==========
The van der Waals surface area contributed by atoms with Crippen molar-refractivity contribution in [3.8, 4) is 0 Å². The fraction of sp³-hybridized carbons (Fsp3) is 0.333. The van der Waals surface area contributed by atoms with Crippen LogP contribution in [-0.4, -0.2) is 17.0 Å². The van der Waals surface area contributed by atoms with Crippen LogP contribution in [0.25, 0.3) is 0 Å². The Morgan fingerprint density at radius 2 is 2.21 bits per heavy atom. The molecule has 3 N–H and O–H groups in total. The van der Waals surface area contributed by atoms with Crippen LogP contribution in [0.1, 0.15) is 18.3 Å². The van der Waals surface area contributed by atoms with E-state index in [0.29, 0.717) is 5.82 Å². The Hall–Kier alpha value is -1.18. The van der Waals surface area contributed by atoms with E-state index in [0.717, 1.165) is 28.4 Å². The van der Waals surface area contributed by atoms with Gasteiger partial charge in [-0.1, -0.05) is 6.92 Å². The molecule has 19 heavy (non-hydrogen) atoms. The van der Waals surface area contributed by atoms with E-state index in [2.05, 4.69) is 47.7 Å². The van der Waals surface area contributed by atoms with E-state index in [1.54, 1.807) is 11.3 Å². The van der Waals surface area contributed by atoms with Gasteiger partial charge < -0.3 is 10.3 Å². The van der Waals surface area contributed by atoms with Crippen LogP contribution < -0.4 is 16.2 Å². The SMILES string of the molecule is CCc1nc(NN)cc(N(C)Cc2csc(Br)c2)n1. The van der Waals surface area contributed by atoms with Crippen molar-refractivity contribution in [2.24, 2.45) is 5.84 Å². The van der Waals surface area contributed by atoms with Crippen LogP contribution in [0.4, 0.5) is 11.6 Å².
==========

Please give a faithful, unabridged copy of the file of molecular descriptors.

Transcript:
The van der Waals surface area contributed by atoms with Crippen molar-refractivity contribution in [3.8, 4) is 0 Å². The fraction of sp³-hybridized carbons (Fsp3) is 0.333. The van der Waals surface area contributed by atoms with Crippen LogP contribution in [-0.4, -0.2) is 17.0 Å². The van der Waals surface area contributed by atoms with Crippen LogP contribution in [0.25, 0.3) is 0 Å². The Morgan fingerprint density at radius 2 is 2.21 bits per heavy atom. The molecule has 3 N–H and O–H groups in total. The van der Waals surface area contributed by atoms with Crippen LogP contribution in [0.1, 0.15) is 18.3 Å². The van der Waals surface area contributed by atoms with E-state index in [0.29, 0.717) is 5.82 Å². The Hall–Kier alpha value is -1.18. The van der Waals surface area contributed by atoms with E-state index in [0.717, 1.165) is 28.4 Å². The van der Waals surface area contributed by atoms with Gasteiger partial charge in [-0.1, -0.05) is 6.92 Å². The molecule has 19 heavy (non-hydrogen) atoms. The van der Waals surface area contributed by atoms with E-state index in [2.05, 4.69) is 47.7 Å². The van der Waals surface area contributed by atoms with E-state index in [1.54, 1.807) is 11.3 Å². The van der Waals surface area contributed by atoms with Gasteiger partial charge < -0.3 is 10.3 Å². The van der Waals surface area contributed by atoms with Crippen LogP contribution < -0.4 is 16.2 Å². The SMILES string of the molecule is CCc1nc(NN)cc(N(C)Cc2csc(Br)c2)n1. The van der Waals surface area contributed by atoms with Crippen molar-refractivity contribution in [2.24, 2.45) is 5.84 Å². The van der Waals surface area contributed by atoms with Crippen LogP contribution in [0.4, 0.5) is 11.6 Å².